Decades of media consolidation have reduced the depth and breadth of reporting, cutting investigative reporters, relying on syndicated news and in some cases eliminating photographers completely. The influence of corporate and politically-driven private money is increasingly commonplace and many consumers are leaving traditional news outlets. Online media, dependent on advertising, weakened by a reliance on unpaid reporting and diluted by contributors untrained in journalism, have also provided a space for hackers, whistleblowers, leakers, and citizen journalists to take on roles previously held by investigative journalists.
As the definition of journalist shifts and the new fact-checkers are not bound by an ethical code or allegiance to any news organization, government surveillance is on the the rise, fed by compliant ISPs and telecommunications giants. Vast amounts of previously protected data are open to new scrutiny, leaving journalists increasingly vulnerable to surveillance and prosecution and fearful of communicating with each other and with sources. Laws and law enforcement are creating a repressive environment for news and combined with the increased surveillance capabilities makes even the act of investigating sensitive stories a risky proposition.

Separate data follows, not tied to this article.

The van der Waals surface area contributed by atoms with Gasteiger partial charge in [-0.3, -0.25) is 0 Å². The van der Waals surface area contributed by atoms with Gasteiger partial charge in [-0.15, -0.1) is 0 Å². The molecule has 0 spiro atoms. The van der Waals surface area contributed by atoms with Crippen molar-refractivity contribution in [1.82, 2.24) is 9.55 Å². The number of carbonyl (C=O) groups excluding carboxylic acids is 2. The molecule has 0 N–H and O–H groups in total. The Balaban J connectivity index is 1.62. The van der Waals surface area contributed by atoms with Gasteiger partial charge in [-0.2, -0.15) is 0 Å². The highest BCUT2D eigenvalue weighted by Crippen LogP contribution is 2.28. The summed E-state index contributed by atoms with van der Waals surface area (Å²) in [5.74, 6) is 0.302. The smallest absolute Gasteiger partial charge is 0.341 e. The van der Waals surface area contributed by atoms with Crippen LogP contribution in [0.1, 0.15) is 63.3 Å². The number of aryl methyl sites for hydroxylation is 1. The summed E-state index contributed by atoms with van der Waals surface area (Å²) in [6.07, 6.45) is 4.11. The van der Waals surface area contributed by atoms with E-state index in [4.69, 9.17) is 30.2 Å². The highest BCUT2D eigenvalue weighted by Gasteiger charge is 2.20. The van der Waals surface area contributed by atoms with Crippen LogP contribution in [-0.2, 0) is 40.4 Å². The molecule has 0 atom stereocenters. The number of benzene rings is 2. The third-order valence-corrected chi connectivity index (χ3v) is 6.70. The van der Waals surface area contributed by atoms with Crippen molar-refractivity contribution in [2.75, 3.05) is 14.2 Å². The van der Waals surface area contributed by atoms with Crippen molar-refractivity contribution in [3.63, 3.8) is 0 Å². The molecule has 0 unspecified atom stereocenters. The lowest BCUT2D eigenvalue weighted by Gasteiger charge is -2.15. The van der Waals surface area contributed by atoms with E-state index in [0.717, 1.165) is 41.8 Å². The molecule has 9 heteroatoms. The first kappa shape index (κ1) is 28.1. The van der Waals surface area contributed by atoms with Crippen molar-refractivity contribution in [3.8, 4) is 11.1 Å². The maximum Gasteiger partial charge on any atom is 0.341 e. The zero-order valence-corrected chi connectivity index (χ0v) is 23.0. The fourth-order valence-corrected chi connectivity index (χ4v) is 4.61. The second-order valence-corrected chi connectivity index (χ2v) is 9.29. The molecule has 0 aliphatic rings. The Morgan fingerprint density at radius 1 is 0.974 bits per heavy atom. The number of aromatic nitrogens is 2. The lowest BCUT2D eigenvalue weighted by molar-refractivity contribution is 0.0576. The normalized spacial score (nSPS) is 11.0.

The Obama administration, along with the NSA's long reach into an expanding list of communications, not including email and texts, is now considered to be waging a war on the press or even free speech, citing national security and terrorism concerns as cause for a massive surveillance expansion. This leaves open the question of not only who is a journalist, but what rights does the press have in this new world? Are we left with any check on the government?